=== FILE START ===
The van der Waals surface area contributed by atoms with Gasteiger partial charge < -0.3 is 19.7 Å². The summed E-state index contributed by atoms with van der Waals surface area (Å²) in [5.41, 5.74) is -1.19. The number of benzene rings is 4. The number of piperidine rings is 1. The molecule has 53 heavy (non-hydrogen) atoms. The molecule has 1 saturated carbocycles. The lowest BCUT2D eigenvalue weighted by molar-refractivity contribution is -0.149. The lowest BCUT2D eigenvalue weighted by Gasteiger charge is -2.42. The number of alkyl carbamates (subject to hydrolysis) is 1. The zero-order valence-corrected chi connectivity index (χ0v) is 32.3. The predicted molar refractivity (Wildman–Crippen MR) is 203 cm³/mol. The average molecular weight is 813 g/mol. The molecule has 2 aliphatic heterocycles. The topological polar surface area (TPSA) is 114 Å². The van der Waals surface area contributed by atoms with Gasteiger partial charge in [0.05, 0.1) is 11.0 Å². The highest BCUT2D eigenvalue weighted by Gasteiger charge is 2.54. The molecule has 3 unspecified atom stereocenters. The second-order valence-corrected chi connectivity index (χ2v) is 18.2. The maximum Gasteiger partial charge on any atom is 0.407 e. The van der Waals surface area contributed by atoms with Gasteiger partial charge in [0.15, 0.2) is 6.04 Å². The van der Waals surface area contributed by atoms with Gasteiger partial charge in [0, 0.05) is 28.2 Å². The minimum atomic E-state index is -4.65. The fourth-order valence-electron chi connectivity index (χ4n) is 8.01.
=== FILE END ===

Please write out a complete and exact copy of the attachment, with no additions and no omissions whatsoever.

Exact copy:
The van der Waals surface area contributed by atoms with Gasteiger partial charge < -0.3 is 19.7 Å². The summed E-state index contributed by atoms with van der Waals surface area (Å²) in [5.41, 5.74) is -1.19. The number of benzene rings is 4. The number of piperidine rings is 1. The molecule has 53 heavy (non-hydrogen) atoms. The molecule has 1 saturated carbocycles. The lowest BCUT2D eigenvalue weighted by molar-refractivity contribution is -0.149. The lowest BCUT2D eigenvalue weighted by Gasteiger charge is -2.42. The number of alkyl carbamates (subject to hydrolysis) is 1. The zero-order valence-corrected chi connectivity index (χ0v) is 32.3. The predicted molar refractivity (Wildman–Crippen MR) is 203 cm³/mol. The average molecular weight is 813 g/mol. The molecule has 2 aliphatic heterocycles. The topological polar surface area (TPSA) is 114 Å². The van der Waals surface area contributed by atoms with Gasteiger partial charge in [0.05, 0.1) is 11.0 Å². The highest BCUT2D eigenvalue weighted by Gasteiger charge is 2.54. The molecule has 3 unspecified atom stereocenters. The second-order valence-corrected chi connectivity index (χ2v) is 18.2. The maximum Gasteiger partial charge on any atom is 0.407 e. The van der Waals surface area contributed by atoms with Gasteiger partial charge in [0.15, 0.2) is 6.04 Å². The van der Waals surface area contributed by atoms with Gasteiger partial charge in [0, 0.05) is 28.2 Å². The minimum atomic E-state index is -4.65. The fourth-order valence-electron chi connectivity index (χ4n) is 8.01.